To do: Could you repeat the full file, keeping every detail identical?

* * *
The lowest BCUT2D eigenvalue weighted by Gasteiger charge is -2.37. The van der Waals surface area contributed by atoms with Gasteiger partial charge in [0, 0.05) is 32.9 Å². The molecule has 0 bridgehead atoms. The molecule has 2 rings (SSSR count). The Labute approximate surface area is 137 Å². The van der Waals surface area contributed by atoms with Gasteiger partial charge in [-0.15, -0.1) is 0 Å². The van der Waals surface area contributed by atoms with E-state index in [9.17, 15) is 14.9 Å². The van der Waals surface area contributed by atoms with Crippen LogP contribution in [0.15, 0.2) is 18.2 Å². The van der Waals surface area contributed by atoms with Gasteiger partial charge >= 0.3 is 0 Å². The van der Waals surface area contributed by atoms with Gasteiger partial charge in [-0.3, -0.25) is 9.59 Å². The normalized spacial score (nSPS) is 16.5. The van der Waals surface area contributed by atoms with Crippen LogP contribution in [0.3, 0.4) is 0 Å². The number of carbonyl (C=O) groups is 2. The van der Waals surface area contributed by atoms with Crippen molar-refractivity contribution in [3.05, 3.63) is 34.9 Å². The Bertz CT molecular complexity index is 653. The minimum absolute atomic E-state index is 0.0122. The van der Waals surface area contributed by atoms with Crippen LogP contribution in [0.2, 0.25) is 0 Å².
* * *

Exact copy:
The lowest BCUT2D eigenvalue weighted by Gasteiger charge is -2.37. The van der Waals surface area contributed by atoms with Gasteiger partial charge in [0, 0.05) is 32.9 Å². The molecule has 0 bridgehead atoms. The molecule has 2 rings (SSSR count). The Labute approximate surface area is 137 Å². The van der Waals surface area contributed by atoms with Gasteiger partial charge in [-0.15, -0.1) is 0 Å². The van der Waals surface area contributed by atoms with E-state index in [9.17, 15) is 14.9 Å². The van der Waals surface area contributed by atoms with Crippen LogP contribution in [0.15, 0.2) is 18.2 Å². The van der Waals surface area contributed by atoms with Gasteiger partial charge >= 0.3 is 0 Å². The van der Waals surface area contributed by atoms with Gasteiger partial charge in [-0.3, -0.25) is 9.59 Å². The normalized spacial score (nSPS) is 16.5. The van der Waals surface area contributed by atoms with Crippen LogP contribution in [0.3, 0.4) is 0 Å². The number of carbonyl (C=O) groups is 2. The van der Waals surface area contributed by atoms with Crippen molar-refractivity contribution in [3.05, 3.63) is 34.9 Å². The Bertz CT molecular complexity index is 653. The minimum absolute atomic E-state index is 0.0122. The van der Waals surface area contributed by atoms with Crippen LogP contribution in [0.2, 0.25) is 0 Å².